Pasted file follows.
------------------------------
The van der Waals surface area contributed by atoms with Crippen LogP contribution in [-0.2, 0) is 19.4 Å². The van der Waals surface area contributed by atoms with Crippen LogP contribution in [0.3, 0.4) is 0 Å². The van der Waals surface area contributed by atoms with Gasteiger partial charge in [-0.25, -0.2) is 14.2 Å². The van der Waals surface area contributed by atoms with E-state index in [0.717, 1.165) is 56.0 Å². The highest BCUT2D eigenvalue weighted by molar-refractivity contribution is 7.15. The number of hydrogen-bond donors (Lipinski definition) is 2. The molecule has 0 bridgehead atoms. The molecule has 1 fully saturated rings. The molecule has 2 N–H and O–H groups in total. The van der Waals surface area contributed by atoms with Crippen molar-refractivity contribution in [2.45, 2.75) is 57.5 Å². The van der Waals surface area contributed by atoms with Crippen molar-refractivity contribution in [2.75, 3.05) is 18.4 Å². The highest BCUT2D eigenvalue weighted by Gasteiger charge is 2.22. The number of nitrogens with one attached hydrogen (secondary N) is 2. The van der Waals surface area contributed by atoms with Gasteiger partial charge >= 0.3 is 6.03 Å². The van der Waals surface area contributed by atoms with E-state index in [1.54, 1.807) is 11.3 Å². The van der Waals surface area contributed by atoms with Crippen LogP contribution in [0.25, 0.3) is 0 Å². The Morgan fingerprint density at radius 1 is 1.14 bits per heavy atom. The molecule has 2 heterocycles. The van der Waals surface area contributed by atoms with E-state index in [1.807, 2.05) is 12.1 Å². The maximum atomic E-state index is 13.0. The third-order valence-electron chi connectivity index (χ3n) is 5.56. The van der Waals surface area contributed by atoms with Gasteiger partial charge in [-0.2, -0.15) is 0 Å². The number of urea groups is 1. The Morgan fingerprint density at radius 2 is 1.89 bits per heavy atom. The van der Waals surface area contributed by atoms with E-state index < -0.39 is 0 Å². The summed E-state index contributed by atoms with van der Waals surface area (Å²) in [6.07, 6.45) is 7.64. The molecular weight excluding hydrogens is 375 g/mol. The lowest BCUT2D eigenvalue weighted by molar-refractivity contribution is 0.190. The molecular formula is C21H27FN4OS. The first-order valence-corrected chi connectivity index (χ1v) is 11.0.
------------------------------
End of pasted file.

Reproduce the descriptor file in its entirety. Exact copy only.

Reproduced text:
The van der Waals surface area contributed by atoms with Crippen LogP contribution in [-0.2, 0) is 19.4 Å². The van der Waals surface area contributed by atoms with Crippen LogP contribution in [0.3, 0.4) is 0 Å². The van der Waals surface area contributed by atoms with Gasteiger partial charge in [-0.25, -0.2) is 14.2 Å². The van der Waals surface area contributed by atoms with E-state index in [0.717, 1.165) is 56.0 Å². The highest BCUT2D eigenvalue weighted by molar-refractivity contribution is 7.15. The number of hydrogen-bond donors (Lipinski definition) is 2. The molecule has 0 bridgehead atoms. The molecule has 1 fully saturated rings. The molecule has 2 N–H and O–H groups in total. The van der Waals surface area contributed by atoms with Crippen molar-refractivity contribution in [2.45, 2.75) is 57.5 Å². The van der Waals surface area contributed by atoms with Crippen molar-refractivity contribution in [2.75, 3.05) is 18.4 Å². The highest BCUT2D eigenvalue weighted by Gasteiger charge is 2.22. The number of nitrogens with one attached hydrogen (secondary N) is 2. The van der Waals surface area contributed by atoms with Gasteiger partial charge >= 0.3 is 6.03 Å². The van der Waals surface area contributed by atoms with E-state index in [1.54, 1.807) is 11.3 Å². The van der Waals surface area contributed by atoms with Crippen LogP contribution in [0.25, 0.3) is 0 Å². The Morgan fingerprint density at radius 1 is 1.14 bits per heavy atom. The molecule has 2 heterocycles. The van der Waals surface area contributed by atoms with E-state index in [1.807, 2.05) is 12.1 Å². The maximum atomic E-state index is 13.0. The third-order valence-electron chi connectivity index (χ3n) is 5.56. The van der Waals surface area contributed by atoms with Gasteiger partial charge in [-0.2, -0.15) is 0 Å². The number of urea groups is 1. The Morgan fingerprint density at radius 2 is 1.89 bits per heavy atom. The van der Waals surface area contributed by atoms with E-state index < -0.39 is 0 Å². The summed E-state index contributed by atoms with van der Waals surface area (Å²) in [6.07, 6.45) is 7.64. The molecular weight excluding hydrogens is 375 g/mol. The lowest BCUT2D eigenvalue weighted by molar-refractivity contribution is 0.190. The molecular formula is C21H27FN4OS. The first-order valence-corrected chi connectivity index (χ1v) is 11.0.